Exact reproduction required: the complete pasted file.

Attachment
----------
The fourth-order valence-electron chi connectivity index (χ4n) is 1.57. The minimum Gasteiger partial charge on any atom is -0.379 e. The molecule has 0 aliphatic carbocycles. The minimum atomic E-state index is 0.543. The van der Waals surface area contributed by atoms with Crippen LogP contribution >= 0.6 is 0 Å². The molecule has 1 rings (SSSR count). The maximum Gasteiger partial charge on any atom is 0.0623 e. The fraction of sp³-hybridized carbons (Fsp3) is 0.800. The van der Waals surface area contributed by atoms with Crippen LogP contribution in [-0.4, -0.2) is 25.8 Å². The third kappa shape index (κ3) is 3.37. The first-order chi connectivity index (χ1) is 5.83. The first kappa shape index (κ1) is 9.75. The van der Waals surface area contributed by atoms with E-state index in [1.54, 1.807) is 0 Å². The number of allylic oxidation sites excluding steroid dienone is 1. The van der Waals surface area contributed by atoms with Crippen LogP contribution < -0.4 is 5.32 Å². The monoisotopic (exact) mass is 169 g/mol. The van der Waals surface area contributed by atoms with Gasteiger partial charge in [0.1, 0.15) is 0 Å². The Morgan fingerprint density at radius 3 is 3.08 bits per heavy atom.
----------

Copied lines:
The fourth-order valence-electron chi connectivity index (χ4n) is 1.57. The minimum Gasteiger partial charge on any atom is -0.379 e. The molecule has 0 aliphatic carbocycles. The minimum atomic E-state index is 0.543. The van der Waals surface area contributed by atoms with Crippen LogP contribution >= 0.6 is 0 Å². The molecule has 1 rings (SSSR count). The maximum Gasteiger partial charge on any atom is 0.0623 e. The fraction of sp³-hybridized carbons (Fsp3) is 0.800. The van der Waals surface area contributed by atoms with Crippen LogP contribution in [-0.4, -0.2) is 25.8 Å². The third kappa shape index (κ3) is 3.37. The first-order chi connectivity index (χ1) is 5.83. The first kappa shape index (κ1) is 9.75. The van der Waals surface area contributed by atoms with E-state index in [1.54, 1.807) is 0 Å². The number of allylic oxidation sites excluding steroid dienone is 1. The van der Waals surface area contributed by atoms with Crippen LogP contribution < -0.4 is 5.32 Å². The monoisotopic (exact) mass is 169 g/mol. The van der Waals surface area contributed by atoms with Gasteiger partial charge in [0.1, 0.15) is 0 Å². The Morgan fingerprint density at radius 3 is 3.08 bits per heavy atom.